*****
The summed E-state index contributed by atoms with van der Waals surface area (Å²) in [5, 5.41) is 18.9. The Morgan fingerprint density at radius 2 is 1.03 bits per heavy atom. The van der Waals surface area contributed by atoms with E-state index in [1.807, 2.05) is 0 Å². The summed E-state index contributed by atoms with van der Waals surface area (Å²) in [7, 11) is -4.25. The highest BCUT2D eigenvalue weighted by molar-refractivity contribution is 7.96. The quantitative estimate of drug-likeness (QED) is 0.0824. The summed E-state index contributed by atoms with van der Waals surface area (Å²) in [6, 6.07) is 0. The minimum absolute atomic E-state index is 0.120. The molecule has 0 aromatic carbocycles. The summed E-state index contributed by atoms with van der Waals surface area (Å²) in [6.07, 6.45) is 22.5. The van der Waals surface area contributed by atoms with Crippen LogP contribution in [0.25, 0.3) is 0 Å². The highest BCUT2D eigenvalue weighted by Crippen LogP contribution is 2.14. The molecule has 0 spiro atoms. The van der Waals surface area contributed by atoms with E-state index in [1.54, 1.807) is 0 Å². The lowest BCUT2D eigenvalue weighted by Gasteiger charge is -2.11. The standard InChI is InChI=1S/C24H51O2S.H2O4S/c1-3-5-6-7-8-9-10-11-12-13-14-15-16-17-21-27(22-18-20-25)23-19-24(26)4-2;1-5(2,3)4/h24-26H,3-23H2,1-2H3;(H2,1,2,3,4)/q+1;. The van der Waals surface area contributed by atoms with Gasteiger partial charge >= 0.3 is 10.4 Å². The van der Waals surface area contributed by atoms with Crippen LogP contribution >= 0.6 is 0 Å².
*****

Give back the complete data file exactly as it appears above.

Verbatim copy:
The summed E-state index contributed by atoms with van der Waals surface area (Å²) in [5, 5.41) is 18.9. The Morgan fingerprint density at radius 2 is 1.03 bits per heavy atom. The van der Waals surface area contributed by atoms with E-state index in [1.807, 2.05) is 0 Å². The summed E-state index contributed by atoms with van der Waals surface area (Å²) in [7, 11) is -4.25. The highest BCUT2D eigenvalue weighted by molar-refractivity contribution is 7.96. The quantitative estimate of drug-likeness (QED) is 0.0824. The summed E-state index contributed by atoms with van der Waals surface area (Å²) in [6, 6.07) is 0. The minimum absolute atomic E-state index is 0.120. The molecule has 0 aromatic carbocycles. The summed E-state index contributed by atoms with van der Waals surface area (Å²) in [6.07, 6.45) is 22.5. The van der Waals surface area contributed by atoms with Crippen LogP contribution in [0.25, 0.3) is 0 Å². The highest BCUT2D eigenvalue weighted by Crippen LogP contribution is 2.14. The molecule has 0 spiro atoms. The van der Waals surface area contributed by atoms with E-state index in [1.54, 1.807) is 0 Å². The lowest BCUT2D eigenvalue weighted by Gasteiger charge is -2.11. The standard InChI is InChI=1S/C24H51O2S.H2O4S/c1-3-5-6-7-8-9-10-11-12-13-14-15-16-17-21-27(22-18-20-25)23-19-24(26)4-2;1-5(2,3)4/h24-26H,3-23H2,1-2H3;(H2,1,2,3,4)/q+1;. The van der Waals surface area contributed by atoms with Gasteiger partial charge >= 0.3 is 10.4 Å². The van der Waals surface area contributed by atoms with Crippen LogP contribution >= 0.6 is 0 Å².